After its central committee met on Dec. 14, the Communist Party of Chile (CPC) put forth a number of minimum demands to the plurality-winning candidate Michelle Bachelet as a condition for support. Bachelet, candidate of the Socialist Party, got 46 percent of the vote, followed by the millionaire center-right candidate Sebastián Piñera, whom she will face in a second round in January 2006, with 25 percent.

The other two candidates, extreme right Pinochet-supporter Joaquín Lavín and left candidate Tomás Hirsch, received 23 percent and 6 percent, respectively.

The CPC’s first demand is a commitment to reform the electoral system from a two-coalition, winner-take-all system, to one of proportional representation. Hirsch, chairman of the Humanist Party and presidential candidate of the Junto PODEMOS Más coalition, which include the CPC, said after the Dec. 11 elections that if Chile had a real proportional representation system, the PODEMOS coalition would’ve gotten eight seats in the national parliament.

The system in place today, which was put in place by the Pinochet dictatorship, forces smaller parties to join the center-left or right-wing coalition. The ruling center-left Coalition of Parties for Democracy, dominated by the Socialists and Christian Democrats, has rejected a broader left-center coalition with the Communists.

In the area of labor, the Communists are arguing for labor law reform which would give “the right to collective bargaining to all Chilean workers,” the right of unions to represent workers in more than one company and “the effective right to strike.”

The CPC wants the government to use the budget surplus to raise to raise the pensions of retirees that get the minimum amount by 100 percent as well doubling the supplemental pensions for seniors and the disabled.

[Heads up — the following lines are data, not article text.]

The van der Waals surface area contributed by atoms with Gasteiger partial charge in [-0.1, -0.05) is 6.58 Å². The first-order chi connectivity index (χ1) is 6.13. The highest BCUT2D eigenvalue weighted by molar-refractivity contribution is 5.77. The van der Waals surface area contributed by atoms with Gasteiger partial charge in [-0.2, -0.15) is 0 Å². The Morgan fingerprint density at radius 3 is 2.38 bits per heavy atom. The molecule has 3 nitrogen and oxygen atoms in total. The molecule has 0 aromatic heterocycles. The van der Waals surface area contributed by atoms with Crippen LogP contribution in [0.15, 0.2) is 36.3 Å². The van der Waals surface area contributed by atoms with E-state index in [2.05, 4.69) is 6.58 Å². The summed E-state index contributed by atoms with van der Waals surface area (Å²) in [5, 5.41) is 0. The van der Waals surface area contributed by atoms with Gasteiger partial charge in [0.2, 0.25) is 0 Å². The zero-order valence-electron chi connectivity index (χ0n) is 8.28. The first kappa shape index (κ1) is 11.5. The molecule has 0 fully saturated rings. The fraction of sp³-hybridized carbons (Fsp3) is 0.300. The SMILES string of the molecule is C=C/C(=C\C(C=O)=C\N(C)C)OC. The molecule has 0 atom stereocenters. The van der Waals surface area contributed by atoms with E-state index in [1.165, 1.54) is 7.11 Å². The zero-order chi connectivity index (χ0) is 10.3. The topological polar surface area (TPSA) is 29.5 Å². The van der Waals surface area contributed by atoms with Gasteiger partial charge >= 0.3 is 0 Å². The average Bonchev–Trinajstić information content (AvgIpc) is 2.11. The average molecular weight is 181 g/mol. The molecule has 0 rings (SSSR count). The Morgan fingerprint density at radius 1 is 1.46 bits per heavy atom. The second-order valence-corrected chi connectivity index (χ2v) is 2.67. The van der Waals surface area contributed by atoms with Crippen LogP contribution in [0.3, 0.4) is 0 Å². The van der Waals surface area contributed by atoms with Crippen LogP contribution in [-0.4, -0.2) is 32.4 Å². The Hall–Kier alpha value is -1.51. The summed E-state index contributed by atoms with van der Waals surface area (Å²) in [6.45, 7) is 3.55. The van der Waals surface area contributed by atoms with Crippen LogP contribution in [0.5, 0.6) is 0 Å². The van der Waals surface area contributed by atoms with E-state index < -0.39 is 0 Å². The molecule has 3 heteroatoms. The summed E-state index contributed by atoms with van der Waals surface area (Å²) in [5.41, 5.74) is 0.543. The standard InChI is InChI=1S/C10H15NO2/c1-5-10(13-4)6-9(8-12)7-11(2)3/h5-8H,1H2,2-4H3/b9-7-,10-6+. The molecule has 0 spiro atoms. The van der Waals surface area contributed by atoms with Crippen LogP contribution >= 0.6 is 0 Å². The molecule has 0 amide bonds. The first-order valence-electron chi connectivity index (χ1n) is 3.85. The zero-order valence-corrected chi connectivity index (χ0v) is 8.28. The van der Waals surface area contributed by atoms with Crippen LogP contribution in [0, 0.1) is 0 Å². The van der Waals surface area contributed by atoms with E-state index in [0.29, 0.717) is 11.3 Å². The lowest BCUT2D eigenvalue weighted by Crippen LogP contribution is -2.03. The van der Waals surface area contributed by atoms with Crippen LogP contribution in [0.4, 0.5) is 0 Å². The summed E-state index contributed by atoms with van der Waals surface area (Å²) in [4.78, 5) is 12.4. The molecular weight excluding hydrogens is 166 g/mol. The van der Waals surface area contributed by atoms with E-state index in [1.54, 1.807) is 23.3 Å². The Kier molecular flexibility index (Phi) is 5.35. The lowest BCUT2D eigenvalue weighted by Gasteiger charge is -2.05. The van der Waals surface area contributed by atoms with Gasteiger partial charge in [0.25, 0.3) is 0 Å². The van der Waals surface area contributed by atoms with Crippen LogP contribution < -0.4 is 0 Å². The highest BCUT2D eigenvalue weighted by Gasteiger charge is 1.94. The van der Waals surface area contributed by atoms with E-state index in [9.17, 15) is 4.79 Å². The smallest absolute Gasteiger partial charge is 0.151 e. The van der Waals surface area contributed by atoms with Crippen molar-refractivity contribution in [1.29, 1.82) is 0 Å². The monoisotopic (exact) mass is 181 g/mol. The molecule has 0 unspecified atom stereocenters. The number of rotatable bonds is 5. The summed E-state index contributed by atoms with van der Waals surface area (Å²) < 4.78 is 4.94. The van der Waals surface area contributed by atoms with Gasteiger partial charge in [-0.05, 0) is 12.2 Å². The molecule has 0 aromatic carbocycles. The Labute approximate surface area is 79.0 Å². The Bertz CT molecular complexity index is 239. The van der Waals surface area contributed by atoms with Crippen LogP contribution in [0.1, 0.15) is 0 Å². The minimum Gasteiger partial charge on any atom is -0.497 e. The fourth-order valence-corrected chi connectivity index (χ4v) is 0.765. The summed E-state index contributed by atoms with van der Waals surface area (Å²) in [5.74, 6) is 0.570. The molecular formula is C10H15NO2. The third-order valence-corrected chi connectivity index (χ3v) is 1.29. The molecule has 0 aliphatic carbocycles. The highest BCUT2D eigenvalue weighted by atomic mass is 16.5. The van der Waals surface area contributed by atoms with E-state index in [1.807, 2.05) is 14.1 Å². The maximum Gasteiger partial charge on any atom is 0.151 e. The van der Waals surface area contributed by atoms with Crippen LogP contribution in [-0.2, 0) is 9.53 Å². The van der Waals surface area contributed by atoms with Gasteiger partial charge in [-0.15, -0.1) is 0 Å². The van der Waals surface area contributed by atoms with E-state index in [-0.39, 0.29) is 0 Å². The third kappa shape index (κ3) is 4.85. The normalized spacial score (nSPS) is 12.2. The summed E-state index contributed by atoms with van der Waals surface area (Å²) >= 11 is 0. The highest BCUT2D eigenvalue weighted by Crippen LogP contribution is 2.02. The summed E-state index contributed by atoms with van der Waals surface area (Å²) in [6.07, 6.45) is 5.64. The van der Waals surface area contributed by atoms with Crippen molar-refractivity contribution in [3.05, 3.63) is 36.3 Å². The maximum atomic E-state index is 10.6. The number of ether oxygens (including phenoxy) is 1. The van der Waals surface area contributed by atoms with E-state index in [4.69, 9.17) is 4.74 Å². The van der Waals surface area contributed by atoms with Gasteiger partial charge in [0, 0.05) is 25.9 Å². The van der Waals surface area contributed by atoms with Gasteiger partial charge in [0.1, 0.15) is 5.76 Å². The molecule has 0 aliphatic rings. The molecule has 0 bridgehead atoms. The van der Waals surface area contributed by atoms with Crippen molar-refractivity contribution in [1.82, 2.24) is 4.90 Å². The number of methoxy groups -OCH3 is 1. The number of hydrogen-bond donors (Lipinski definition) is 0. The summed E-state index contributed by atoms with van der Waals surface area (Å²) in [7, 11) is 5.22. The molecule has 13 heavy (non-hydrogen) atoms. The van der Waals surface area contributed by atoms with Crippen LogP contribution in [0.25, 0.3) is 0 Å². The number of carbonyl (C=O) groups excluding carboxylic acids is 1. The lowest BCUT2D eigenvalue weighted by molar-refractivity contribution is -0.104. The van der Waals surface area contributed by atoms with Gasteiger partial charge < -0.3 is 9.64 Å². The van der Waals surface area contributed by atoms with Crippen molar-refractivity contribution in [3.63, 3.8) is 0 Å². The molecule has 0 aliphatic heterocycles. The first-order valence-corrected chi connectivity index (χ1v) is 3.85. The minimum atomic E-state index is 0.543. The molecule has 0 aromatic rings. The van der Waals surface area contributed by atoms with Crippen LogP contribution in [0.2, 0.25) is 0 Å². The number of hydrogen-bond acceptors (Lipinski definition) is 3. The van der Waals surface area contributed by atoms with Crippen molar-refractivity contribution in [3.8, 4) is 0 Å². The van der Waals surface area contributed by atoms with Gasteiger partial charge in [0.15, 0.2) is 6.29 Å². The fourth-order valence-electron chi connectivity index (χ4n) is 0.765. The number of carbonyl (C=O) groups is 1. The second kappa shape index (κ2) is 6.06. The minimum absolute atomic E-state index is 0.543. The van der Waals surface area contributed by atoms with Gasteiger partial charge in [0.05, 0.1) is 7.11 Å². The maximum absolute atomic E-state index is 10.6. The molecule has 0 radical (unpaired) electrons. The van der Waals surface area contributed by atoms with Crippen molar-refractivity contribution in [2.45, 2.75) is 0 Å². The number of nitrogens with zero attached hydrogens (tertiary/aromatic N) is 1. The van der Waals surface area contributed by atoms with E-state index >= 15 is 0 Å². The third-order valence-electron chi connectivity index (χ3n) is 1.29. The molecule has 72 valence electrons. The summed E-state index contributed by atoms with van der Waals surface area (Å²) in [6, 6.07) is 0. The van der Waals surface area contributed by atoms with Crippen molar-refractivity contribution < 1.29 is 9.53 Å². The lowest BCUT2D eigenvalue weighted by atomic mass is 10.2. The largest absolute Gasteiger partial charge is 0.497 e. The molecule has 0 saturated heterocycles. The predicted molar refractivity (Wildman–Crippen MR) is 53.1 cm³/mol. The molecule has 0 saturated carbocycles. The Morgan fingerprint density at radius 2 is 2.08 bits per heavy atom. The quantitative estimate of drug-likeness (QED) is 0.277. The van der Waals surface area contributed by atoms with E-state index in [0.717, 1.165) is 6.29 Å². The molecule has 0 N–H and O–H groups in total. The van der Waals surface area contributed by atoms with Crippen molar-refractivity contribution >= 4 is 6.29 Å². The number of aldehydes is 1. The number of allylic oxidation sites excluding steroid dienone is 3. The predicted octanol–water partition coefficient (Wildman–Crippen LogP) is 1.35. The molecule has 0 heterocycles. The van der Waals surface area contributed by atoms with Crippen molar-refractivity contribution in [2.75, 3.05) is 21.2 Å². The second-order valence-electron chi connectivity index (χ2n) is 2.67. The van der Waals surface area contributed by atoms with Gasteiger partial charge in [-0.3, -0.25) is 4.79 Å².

The Communists are calling on Bachelet to oppose a mining project that would adversely impact on communities and environment of the original peoples of the Southern Cone of South America.

Lastly, they want a commitment from the Socialist candidate to work closely with the human rights organization to truly address the issues of the victims of the Pinochet dictatorship. The victims and families of those disappeared and killed want a full accounting and punishment for those guilty of human rights violations during the 17-year dictatorship, starting with Augusto Pinochet. Some forces from the right all the way to Socialist Party leaders have pushed for a policy of “putting it all behind us, and moving on.”

The two rightist candidates, who have now joined forces, polled 185,000 votes more than Bachelet. She will need the 372,000 votes of the PODEMOS coalition to win the presidency.

Political pundits are saying that there is little difference in the policies of the center-left Bachelet and the center-right Piñera. Both candidates support neoliberal economic policies. Lavín, who now heads Piñera’s campaign, came to fame as one of the “Chicago boys” — the group of economists who implemented neoliberal, trickle-down policies for the Pinochet dictatorship, which included outlawing trade unions and the minimum wage, as well as privatizing the country’s social security system.

Hirsch announced shortly after the elections that his Humanist Party will cast a “null vote” in the January elections. Guillermo Teillier, chairman of the CPC, said that he was saddened the Humanist Party took that position without consulting the rest of the coalition, but agreed that “neither candidate gives us any guarantee of anything.”